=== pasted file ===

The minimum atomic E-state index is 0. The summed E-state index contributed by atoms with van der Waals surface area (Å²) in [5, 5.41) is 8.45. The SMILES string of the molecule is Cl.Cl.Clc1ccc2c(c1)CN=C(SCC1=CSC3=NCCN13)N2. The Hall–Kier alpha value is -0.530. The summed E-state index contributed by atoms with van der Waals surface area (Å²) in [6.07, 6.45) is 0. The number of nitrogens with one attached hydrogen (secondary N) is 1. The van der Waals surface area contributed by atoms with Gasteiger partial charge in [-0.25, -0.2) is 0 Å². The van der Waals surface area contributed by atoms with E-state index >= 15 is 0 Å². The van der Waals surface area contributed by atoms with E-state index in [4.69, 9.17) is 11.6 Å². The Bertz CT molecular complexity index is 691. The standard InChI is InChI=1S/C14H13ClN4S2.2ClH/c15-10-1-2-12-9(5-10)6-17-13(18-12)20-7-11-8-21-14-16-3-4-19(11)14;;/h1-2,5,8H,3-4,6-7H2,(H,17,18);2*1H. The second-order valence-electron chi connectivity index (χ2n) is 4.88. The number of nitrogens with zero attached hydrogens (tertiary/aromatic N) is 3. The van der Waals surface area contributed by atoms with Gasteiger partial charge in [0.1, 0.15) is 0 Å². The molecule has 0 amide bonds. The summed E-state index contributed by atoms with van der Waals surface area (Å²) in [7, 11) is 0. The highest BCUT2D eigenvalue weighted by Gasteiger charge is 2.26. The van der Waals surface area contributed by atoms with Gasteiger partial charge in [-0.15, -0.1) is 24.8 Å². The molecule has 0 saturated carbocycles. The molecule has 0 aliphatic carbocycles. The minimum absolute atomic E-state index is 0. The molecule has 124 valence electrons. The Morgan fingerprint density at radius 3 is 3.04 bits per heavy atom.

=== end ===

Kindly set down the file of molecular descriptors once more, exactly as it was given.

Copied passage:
The minimum atomic E-state index is 0. The summed E-state index contributed by atoms with van der Waals surface area (Å²) in [5, 5.41) is 8.45. The SMILES string of the molecule is Cl.Cl.Clc1ccc2c(c1)CN=C(SCC1=CSC3=NCCN13)N2. The Hall–Kier alpha value is -0.530. The summed E-state index contributed by atoms with van der Waals surface area (Å²) in [6.07, 6.45) is 0. The number of nitrogens with one attached hydrogen (secondary N) is 1. The van der Waals surface area contributed by atoms with Gasteiger partial charge in [-0.25, -0.2) is 0 Å². The van der Waals surface area contributed by atoms with E-state index >= 15 is 0 Å². The van der Waals surface area contributed by atoms with E-state index in [4.69, 9.17) is 11.6 Å². The Bertz CT molecular complexity index is 691. The standard InChI is InChI=1S/C14H13ClN4S2.2ClH/c15-10-1-2-12-9(5-10)6-17-13(18-12)20-7-11-8-21-14-16-3-4-19(11)14;;/h1-2,5,8H,3-4,6-7H2,(H,17,18);2*1H. The second-order valence-electron chi connectivity index (χ2n) is 4.88. The number of nitrogens with zero attached hydrogens (tertiary/aromatic N) is 3. The van der Waals surface area contributed by atoms with Gasteiger partial charge in [0.1, 0.15) is 0 Å². The molecule has 0 amide bonds. The summed E-state index contributed by atoms with van der Waals surface area (Å²) in [7, 11) is 0. The highest BCUT2D eigenvalue weighted by Gasteiger charge is 2.26. The van der Waals surface area contributed by atoms with Gasteiger partial charge in [-0.15, -0.1) is 24.8 Å². The molecule has 0 saturated carbocycles. The molecule has 0 aliphatic carbocycles. The minimum absolute atomic E-state index is 0. The molecule has 124 valence electrons. The Morgan fingerprint density at radius 3 is 3.04 bits per heavy atom.